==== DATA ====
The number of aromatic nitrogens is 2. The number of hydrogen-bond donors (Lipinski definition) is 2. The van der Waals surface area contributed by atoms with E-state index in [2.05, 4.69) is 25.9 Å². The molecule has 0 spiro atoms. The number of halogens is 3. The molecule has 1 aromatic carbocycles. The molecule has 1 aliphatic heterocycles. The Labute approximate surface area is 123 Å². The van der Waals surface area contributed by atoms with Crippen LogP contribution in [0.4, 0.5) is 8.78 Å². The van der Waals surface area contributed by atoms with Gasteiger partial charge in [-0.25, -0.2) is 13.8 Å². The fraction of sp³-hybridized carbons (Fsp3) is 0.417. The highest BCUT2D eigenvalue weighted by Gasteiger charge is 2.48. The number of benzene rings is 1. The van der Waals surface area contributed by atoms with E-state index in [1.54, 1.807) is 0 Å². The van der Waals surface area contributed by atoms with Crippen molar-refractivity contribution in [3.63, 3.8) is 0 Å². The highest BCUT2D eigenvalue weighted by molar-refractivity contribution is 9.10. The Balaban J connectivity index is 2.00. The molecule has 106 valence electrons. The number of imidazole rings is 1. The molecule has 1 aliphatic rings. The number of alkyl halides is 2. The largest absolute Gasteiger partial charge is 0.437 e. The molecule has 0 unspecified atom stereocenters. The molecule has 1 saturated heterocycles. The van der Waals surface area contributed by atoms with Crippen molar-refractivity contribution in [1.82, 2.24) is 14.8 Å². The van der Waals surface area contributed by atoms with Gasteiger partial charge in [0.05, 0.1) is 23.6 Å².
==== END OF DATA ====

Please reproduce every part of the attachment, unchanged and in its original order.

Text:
The number of aromatic nitrogens is 2. The number of hydrogen-bond donors (Lipinski definition) is 2. The van der Waals surface area contributed by atoms with E-state index in [2.05, 4.69) is 25.9 Å². The molecule has 0 spiro atoms. The number of halogens is 3. The molecule has 1 aromatic carbocycles. The molecule has 1 aliphatic heterocycles. The Labute approximate surface area is 123 Å². The van der Waals surface area contributed by atoms with Crippen LogP contribution in [0.4, 0.5) is 8.78 Å². The van der Waals surface area contributed by atoms with Gasteiger partial charge in [-0.25, -0.2) is 13.8 Å². The fraction of sp³-hybridized carbons (Fsp3) is 0.417. The highest BCUT2D eigenvalue weighted by Gasteiger charge is 2.48. The number of benzene rings is 1. The van der Waals surface area contributed by atoms with E-state index in [1.54, 1.807) is 0 Å². The van der Waals surface area contributed by atoms with Crippen molar-refractivity contribution in [3.63, 3.8) is 0 Å². The highest BCUT2D eigenvalue weighted by molar-refractivity contribution is 9.10. The Balaban J connectivity index is 2.00. The molecule has 106 valence electrons. The number of imidazole rings is 1. The molecule has 1 aliphatic rings. The number of alkyl halides is 2. The largest absolute Gasteiger partial charge is 0.437 e. The molecule has 0 unspecified atom stereocenters. The molecule has 1 saturated heterocycles. The van der Waals surface area contributed by atoms with Crippen molar-refractivity contribution in [1.82, 2.24) is 14.8 Å². The van der Waals surface area contributed by atoms with Gasteiger partial charge in [0.05, 0.1) is 23.6 Å².